Inhabited since prehistoric times by hundreds of different ethnic groups, Chad is so remote that little is known about its history before it became a source of slaves for European and Arab traders in the 18th and 19th centuries. France established control over the region in 1913 but never had as strong a presence there as in its North and West African colonies, largely because of Chad’s apparent lack of natural resources. Despite substantial oil reserves and large swathes of arable land, most of the population continues to live by subsistence agriculture in a fairly traditional way.
As France withdrew from its African colonies in 1960, it ceded power to President François Tombalbaye, whose inability to establish control over the country, combined with authoritarian tendencies, touched off a civil war that has more or less continued since then. Although control of the state has nominally shifted between several parties
and leaders, few have been able to rule effectively in the country’s outlying areas, particularly the north and east. Turbulent relations with neighboring Sudan and the Central African Republic have led to conflicts around the border areas as well.
The Top 5: Local Advice
1. Chad is home to more than 200 indigenous ethnic groups (many with their own languages), and a dialect called Chadian Arabic is used the most often as the lingua franca. Visitors can usually get by in French, especially in N’Djamena. Learn at least a few phrases before you go.
2. The majority of Chad’s population is Muslim, although social conventions, especially for women’s dress and behavior, are generally more relaxed than in North and West Africa. Make sure to eat with your right hand only; many Chadians, Muslim or not, consider it offensive to use one’s left hand, and the issue is almost certain to come up since most locals eat with their hands except in upscale restaurants.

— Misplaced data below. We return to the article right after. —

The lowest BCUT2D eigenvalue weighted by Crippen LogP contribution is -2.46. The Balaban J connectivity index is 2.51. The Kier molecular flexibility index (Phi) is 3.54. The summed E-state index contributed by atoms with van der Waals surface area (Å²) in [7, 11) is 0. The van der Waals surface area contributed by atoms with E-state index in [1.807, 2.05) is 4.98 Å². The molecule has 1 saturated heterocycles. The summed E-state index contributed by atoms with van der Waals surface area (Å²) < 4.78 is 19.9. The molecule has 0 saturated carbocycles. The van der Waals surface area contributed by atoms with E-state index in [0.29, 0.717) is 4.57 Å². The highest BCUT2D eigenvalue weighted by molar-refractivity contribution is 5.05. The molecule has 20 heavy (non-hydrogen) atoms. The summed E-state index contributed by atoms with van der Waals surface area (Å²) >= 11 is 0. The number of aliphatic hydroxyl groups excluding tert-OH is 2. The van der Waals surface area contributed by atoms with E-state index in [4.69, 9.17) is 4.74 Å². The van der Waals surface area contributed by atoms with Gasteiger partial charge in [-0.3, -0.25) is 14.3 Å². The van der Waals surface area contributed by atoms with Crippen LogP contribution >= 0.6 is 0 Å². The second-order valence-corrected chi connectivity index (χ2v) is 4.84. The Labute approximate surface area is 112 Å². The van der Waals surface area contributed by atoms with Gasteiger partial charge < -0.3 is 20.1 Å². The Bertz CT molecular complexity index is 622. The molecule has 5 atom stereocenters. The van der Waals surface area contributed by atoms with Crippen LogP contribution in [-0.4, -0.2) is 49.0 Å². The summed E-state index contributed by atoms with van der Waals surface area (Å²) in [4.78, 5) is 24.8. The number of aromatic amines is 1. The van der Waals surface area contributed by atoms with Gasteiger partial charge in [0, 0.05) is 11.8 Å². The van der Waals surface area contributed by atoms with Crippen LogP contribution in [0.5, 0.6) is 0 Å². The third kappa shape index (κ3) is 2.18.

3. As in Cameroon, the Republic of the Congo, the Central African Republic, Gabon, and Equatorial Guinea, the official currency in Chad is the Central African CFA franc, not to be confused with the West African CFA franc. Credit cards are rarely accepted. You can change money at the airport or the larger banks in N’Djamena.
4. Officially, all photographing in Chad requires a government permit. While this rule is unlikely to be enforced, particularly with foreigners, police may use it as an excuse to confiscate your camera or demand a bribe. If you plan on staying in Chad for a long period of time and taking many photos, you might consider getting the permit.
5. Especially during the wet season, malaria can be a major problem in Chad. Take antimalarial medications with you, along with insect repellent and mosquito netting, as many hotels do not have the latter.